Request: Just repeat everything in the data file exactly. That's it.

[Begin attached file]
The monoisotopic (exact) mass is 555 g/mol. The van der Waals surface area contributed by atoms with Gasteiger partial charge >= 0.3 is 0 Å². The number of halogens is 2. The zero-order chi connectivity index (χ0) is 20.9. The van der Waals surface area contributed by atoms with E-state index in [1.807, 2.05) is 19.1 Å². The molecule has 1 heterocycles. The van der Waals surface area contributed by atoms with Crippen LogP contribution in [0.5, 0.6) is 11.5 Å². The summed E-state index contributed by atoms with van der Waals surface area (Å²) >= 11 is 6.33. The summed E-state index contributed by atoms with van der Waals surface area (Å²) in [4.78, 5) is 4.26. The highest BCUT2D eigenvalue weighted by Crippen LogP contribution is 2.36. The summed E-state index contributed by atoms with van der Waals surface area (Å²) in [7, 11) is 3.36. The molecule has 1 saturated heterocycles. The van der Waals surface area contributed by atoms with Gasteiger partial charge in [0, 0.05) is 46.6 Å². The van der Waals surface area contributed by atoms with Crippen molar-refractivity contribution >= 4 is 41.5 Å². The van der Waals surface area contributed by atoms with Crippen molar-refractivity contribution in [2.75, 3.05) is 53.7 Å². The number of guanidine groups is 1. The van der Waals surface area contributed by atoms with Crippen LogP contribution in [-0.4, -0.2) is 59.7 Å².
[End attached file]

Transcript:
The monoisotopic (exact) mass is 555 g/mol. The van der Waals surface area contributed by atoms with Gasteiger partial charge >= 0.3 is 0 Å². The number of halogens is 2. The zero-order chi connectivity index (χ0) is 20.9. The van der Waals surface area contributed by atoms with E-state index in [1.807, 2.05) is 19.1 Å². The molecule has 1 heterocycles. The van der Waals surface area contributed by atoms with Crippen LogP contribution in [0.5, 0.6) is 11.5 Å². The summed E-state index contributed by atoms with van der Waals surface area (Å²) >= 11 is 6.33. The summed E-state index contributed by atoms with van der Waals surface area (Å²) in [4.78, 5) is 4.26. The highest BCUT2D eigenvalue weighted by Crippen LogP contribution is 2.36. The summed E-state index contributed by atoms with van der Waals surface area (Å²) in [7, 11) is 3.36. The molecule has 1 saturated heterocycles. The van der Waals surface area contributed by atoms with Gasteiger partial charge in [0, 0.05) is 46.6 Å². The van der Waals surface area contributed by atoms with Crippen molar-refractivity contribution >= 4 is 41.5 Å². The van der Waals surface area contributed by atoms with Crippen molar-refractivity contribution in [2.75, 3.05) is 53.7 Å². The number of guanidine groups is 1. The van der Waals surface area contributed by atoms with Crippen LogP contribution in [-0.4, -0.2) is 59.7 Å².